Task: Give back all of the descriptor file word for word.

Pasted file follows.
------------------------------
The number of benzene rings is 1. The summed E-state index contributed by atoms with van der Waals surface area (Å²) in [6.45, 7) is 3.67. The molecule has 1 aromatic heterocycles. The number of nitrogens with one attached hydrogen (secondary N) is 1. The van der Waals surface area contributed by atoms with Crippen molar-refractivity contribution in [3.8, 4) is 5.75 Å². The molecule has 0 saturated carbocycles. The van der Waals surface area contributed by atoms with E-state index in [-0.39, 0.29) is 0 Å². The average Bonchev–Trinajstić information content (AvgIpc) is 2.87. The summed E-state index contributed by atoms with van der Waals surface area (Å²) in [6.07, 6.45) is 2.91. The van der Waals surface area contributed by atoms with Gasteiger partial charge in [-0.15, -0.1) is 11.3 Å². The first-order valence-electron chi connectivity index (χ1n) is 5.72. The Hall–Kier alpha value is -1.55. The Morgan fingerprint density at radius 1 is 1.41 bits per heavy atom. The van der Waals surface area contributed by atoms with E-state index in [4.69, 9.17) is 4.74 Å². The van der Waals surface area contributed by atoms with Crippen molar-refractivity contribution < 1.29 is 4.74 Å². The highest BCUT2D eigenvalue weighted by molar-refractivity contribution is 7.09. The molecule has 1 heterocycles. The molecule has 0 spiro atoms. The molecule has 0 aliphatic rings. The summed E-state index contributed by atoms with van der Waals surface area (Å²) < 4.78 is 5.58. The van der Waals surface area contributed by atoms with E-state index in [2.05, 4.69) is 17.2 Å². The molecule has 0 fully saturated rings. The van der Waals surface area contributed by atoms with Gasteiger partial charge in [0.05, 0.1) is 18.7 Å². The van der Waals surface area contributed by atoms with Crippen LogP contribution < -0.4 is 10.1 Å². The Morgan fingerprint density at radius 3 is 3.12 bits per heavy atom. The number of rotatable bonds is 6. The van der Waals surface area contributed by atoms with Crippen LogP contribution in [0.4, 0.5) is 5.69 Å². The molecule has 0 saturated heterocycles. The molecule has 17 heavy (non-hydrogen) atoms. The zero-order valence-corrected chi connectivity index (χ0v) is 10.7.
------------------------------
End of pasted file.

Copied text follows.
The number of benzene rings is 1. The summed E-state index contributed by atoms with van der Waals surface area (Å²) in [6.45, 7) is 3.67. The molecule has 1 aromatic heterocycles. The number of nitrogens with one attached hydrogen (secondary N) is 1. The van der Waals surface area contributed by atoms with Crippen molar-refractivity contribution in [3.8, 4) is 5.75 Å². The molecule has 0 saturated carbocycles. The van der Waals surface area contributed by atoms with E-state index in [-0.39, 0.29) is 0 Å². The average Bonchev–Trinajstić information content (AvgIpc) is 2.87. The summed E-state index contributed by atoms with van der Waals surface area (Å²) in [6.07, 6.45) is 2.91. The van der Waals surface area contributed by atoms with Gasteiger partial charge in [-0.15, -0.1) is 11.3 Å². The first-order valence-electron chi connectivity index (χ1n) is 5.72. The Hall–Kier alpha value is -1.55. The Morgan fingerprint density at radius 1 is 1.41 bits per heavy atom. The van der Waals surface area contributed by atoms with E-state index in [4.69, 9.17) is 4.74 Å². The van der Waals surface area contributed by atoms with Crippen molar-refractivity contribution < 1.29 is 4.74 Å². The highest BCUT2D eigenvalue weighted by molar-refractivity contribution is 7.09. The molecule has 1 heterocycles. The molecule has 0 spiro atoms. The molecule has 0 aliphatic rings. The summed E-state index contributed by atoms with van der Waals surface area (Å²) < 4.78 is 5.58. The van der Waals surface area contributed by atoms with E-state index in [2.05, 4.69) is 17.2 Å². The molecule has 0 fully saturated rings. The van der Waals surface area contributed by atoms with Gasteiger partial charge in [0.05, 0.1) is 18.7 Å². The van der Waals surface area contributed by atoms with Crippen LogP contribution < -0.4 is 10.1 Å². The Morgan fingerprint density at radius 3 is 3.12 bits per heavy atom. The number of rotatable bonds is 6. The van der Waals surface area contributed by atoms with Crippen LogP contribution in [0.4, 0.5) is 5.69 Å². The molecule has 0 saturated heterocycles. The molecule has 17 heavy (non-hydrogen) atoms. The zero-order valence-corrected chi connectivity index (χ0v) is 10.7.